Skip navigation
Sign up to follow your favorites on all your devices.
Sign up

Dr. Diandra: Drivers with the best playoff performances

Kyle Petty credits Ross Chastain for learning a lot during the early portion of the season and believes he's a better driver in the playoffs as a result, and Jeff Burton sees him continuing to maximize his opportunities.

Eliminating four drivers every three races ups the playoff tension, but resetting points sometimes obscures drivers’ playoff performances. Knowing who’s been consistently strong may give a hint as to who moves on after Martinsville — and who to watch in 2023.

Best finishes

The most important metric in racing is where drivers finish. The graph below shows the 11 drivers with average finishing positions below 15 in the playoffs. Kyle Larson has a 15.4 average finish, but no one else is better than 16.

A vertical bar chart showing playoff performance in terms of average finishing position.

Denny Hamlin’s average finishing position of 6.6 is the best of all drivers and markedly improved over his regular-season average finish of 19.0.

William Byron ranks second. He is a full three positions behind Hamlin, but, again, much better than his regular-season average finish of 18.1.

After Ross Chastain (11.4), the remaining eight drivers are all within 1.2 positions of each other. Five of those eight are non-playoff drivers.

Two playoff drivers do not appear on this graph. Chase Elliott’s 17.1 average is much worse than his regular-season finishing average of 10.5. Ryan Blaney’s average playoff finish is 16.1.

Best average running position

Average running position highlights drivers who have had races cut short by accidents or equipment problems. I included drivers with average running positions of 15 and better on this graph.

A vertical bar chart showing drivers' average running positions for the playoff races

Seven of the eight playoff drivers make the cut here. The exception is Chase Briscoe, who has an 18.4 average running position for the eight playoff races run thus far.

Byron leads with an average running position of 8.2, which is 1.4 positions better than his average finishing position of 9.6.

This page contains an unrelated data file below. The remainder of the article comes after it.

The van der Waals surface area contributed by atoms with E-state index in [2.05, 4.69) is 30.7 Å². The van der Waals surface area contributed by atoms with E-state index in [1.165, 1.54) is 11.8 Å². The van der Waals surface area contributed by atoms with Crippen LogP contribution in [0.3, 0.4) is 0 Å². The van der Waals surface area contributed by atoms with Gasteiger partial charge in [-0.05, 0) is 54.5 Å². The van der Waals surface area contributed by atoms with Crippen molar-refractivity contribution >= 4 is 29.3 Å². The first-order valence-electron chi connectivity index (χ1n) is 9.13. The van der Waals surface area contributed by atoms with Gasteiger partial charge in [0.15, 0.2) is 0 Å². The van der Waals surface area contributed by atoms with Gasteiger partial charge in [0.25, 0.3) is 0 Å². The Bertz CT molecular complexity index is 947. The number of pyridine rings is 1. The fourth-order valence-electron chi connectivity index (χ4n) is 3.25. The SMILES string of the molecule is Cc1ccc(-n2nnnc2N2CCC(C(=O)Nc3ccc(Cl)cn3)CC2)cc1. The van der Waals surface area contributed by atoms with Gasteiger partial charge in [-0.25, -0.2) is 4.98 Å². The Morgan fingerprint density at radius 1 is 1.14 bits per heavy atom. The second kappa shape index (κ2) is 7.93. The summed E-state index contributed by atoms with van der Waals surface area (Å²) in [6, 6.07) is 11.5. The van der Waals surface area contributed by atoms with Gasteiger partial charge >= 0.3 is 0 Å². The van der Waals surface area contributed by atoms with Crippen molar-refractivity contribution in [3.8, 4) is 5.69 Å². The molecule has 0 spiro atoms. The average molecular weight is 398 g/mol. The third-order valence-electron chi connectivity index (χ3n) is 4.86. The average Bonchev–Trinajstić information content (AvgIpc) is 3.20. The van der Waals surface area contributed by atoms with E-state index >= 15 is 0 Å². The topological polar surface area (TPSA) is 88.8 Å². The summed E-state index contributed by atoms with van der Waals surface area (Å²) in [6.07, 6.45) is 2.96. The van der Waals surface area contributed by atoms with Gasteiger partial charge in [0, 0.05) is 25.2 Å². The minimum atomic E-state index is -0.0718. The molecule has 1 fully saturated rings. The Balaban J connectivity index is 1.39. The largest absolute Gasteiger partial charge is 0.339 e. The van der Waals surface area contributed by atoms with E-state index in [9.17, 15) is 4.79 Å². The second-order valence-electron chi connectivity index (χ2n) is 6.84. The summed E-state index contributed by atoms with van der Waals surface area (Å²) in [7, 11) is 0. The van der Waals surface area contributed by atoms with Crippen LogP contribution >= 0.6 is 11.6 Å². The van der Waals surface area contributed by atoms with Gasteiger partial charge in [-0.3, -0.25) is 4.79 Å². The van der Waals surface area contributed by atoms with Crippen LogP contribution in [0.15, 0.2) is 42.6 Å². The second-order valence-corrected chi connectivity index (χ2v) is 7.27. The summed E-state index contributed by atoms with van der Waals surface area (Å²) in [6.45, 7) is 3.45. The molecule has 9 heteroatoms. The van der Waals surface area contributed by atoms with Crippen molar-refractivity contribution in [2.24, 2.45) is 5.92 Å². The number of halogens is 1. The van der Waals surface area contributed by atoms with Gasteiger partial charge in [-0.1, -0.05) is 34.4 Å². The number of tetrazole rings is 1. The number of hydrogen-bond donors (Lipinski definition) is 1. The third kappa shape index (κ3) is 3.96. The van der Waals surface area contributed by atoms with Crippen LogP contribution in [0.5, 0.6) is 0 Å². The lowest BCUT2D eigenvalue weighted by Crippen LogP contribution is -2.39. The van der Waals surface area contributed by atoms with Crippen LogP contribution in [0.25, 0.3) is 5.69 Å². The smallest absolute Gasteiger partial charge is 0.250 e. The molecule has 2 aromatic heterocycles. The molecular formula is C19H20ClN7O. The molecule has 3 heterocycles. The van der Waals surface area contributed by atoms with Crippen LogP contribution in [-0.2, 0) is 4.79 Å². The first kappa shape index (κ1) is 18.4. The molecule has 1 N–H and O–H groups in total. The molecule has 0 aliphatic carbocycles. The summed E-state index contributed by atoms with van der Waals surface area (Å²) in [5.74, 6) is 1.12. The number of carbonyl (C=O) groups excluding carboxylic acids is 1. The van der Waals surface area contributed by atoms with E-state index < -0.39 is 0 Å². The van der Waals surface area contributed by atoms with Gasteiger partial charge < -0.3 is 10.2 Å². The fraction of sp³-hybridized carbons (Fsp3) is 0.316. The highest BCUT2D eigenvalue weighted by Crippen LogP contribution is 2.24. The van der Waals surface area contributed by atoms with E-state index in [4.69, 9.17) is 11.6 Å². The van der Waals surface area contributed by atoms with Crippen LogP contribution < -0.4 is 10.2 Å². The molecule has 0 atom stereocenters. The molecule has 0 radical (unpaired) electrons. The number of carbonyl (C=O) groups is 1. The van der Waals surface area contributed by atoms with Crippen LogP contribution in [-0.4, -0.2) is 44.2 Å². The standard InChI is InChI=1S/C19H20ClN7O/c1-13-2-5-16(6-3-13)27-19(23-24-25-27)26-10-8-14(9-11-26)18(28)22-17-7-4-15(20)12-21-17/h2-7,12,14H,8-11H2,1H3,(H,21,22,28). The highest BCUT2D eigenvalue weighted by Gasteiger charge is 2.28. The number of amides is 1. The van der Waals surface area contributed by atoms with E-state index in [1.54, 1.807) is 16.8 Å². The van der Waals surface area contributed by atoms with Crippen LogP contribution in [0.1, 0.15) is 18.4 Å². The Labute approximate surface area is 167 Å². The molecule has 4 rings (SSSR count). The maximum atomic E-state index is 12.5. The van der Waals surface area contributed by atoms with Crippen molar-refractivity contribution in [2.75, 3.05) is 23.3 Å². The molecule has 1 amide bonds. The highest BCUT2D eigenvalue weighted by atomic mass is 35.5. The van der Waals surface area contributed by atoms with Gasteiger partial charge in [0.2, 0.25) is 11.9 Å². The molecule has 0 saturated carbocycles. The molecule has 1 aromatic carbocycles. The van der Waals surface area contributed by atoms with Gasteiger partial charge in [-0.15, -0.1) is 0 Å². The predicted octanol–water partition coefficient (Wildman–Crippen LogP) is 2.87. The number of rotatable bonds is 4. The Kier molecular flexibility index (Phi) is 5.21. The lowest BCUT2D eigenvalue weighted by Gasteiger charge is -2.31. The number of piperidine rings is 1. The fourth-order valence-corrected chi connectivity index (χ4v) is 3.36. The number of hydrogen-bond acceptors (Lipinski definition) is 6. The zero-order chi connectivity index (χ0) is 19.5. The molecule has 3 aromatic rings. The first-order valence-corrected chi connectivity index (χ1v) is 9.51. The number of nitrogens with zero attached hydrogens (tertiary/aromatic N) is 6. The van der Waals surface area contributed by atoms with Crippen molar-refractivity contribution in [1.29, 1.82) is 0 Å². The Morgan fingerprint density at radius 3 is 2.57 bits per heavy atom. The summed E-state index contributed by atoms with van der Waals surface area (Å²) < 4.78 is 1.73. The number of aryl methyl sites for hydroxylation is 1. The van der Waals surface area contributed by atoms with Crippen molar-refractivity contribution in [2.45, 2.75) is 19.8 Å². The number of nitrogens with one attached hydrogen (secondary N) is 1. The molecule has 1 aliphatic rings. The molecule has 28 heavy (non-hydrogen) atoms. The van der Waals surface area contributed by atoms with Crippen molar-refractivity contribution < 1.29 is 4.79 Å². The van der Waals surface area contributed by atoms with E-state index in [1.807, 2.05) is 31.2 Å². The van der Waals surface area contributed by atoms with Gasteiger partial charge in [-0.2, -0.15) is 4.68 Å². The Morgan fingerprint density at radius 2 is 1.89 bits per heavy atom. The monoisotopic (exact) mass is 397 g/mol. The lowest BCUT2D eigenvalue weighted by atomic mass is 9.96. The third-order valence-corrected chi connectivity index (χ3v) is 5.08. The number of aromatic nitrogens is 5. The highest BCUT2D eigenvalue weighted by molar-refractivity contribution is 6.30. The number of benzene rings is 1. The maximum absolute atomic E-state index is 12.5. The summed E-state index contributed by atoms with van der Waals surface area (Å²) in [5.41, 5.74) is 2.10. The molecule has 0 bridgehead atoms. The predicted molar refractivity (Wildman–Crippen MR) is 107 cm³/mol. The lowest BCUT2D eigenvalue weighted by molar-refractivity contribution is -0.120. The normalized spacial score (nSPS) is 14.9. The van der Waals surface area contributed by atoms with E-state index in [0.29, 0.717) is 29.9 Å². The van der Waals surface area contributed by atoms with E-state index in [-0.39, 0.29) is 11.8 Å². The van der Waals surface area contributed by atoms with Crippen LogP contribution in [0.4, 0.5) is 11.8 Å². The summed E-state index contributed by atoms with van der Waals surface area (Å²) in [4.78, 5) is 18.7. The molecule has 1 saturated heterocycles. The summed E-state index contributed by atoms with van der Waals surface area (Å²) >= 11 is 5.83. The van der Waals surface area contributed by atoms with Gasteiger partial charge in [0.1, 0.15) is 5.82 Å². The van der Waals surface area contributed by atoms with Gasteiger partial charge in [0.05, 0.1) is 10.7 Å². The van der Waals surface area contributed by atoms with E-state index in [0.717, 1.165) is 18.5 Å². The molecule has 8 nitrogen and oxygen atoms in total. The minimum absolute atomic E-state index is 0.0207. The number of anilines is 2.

Hamlin is second with an average running position of 10.8, more than five positions worse than his average finish.

Top green-flag speed

NASCAR’s loop data ranks each driver in terms of green-flag speed relative to the field. I averaged those numbers for the playoff races and plotted the drivers with the highest average ranks.

A vertical bar chart showing average green-flag speed ranking for playoff performance

Seven of the eight playoff drivers make the top 10 this time, along with Larson, Martin Truex Jr. and Tyler Reddick. Briscoe is again the sole playoff driver missing the cut with an average green-flag speed rank of 20.4.

Byron leads with an average green-flag speed rank of 6.0. More impressive is that Byron never ranked worse than 12th in green-flag speed in playoff races.

All three Hendrick Motorsports contenders make the top five. Larson comes in second at an average 8.0 rank and Elliott is fifth at 10.9.

Christopher Bell takes third place and is the top Toyota driver. He ranked in the top three in green-flag speed for the first four races, but broke the top 15 only once in the second four races.

Chastain ranks seventh, but if we eliminate his Roval results, his average rank would be 8.3, putting him third. You can learn a little more about these stats at Building Speed.

Playoff drivers with the best playoff performance

I weighted race and stage points earned by each driver, average finishing position, average running position and average green-flag speed rank. I weighted the latter two combined the same as average finishing position. The maximum score possible is 58.

Byron takes first place with a score of 53.2. That’s not too surprising given that he leads every metric except average finishing position. He’s made quite a turnaround from entering the playoffs with only six top-10 finishes.

Hamlin comes in second with 48.9 points. He has the best finishing average in the playoffs and comes in second on the other metrics.

Chastain (44.4), Bell (41.0) and Joey Logano (40.9) round out the top-five playoff drivers. The remaining playoff drivers are: Blaney (seventh overall: 35.3), Elliott (eighth: 32.2) and Briscoe (16th: 26.5).

Non-playoff-driver standouts

Of the non-playoff drivers, Larson takes sixth place overall, just 1.4 points behind Logano. Despite not making it into the round of eight, Larson has kept up with the playoff contenders.

Daniel Suárez ranks second highest of the non-playoff drivers. His 31.4 total puts him ninth overall, behind Blaney and Elliott. Suárez has the eighth highest race plus stage points total in the playoffs and the 10th best average running position.

A 100-point penalty at the start of the year kept Brad Keselowski off most “best of” lists this year. But he has the third-best playoffs of non-playoff drivers with a score of 30.8. That puts him 10th overall.

Michael McDowell (29.2) has a 13.6 average finishing position for the playoffs, behind only Hamlin, Byron and Chastain — and tied with Bell. His season average finish is 16.4, four positions higher than his previous career best.

The final top-five non-playoff driver is Erik Jones, who is 12th overall with 29.1 points. His season average finishing position is 16.3, the same as in 2019 when he ran for Joe Gibbs Racing. His playoffs have been even better, with a win at Darlington and top-10 finishes at Texas, Talladega and Las Vegas.

The driver with the best overall playoff performance doesn’t necessarily win the championship. Find out whether these stats predict who makes it to the Championship Four at Martinsville (2 p.m. ET; NBC).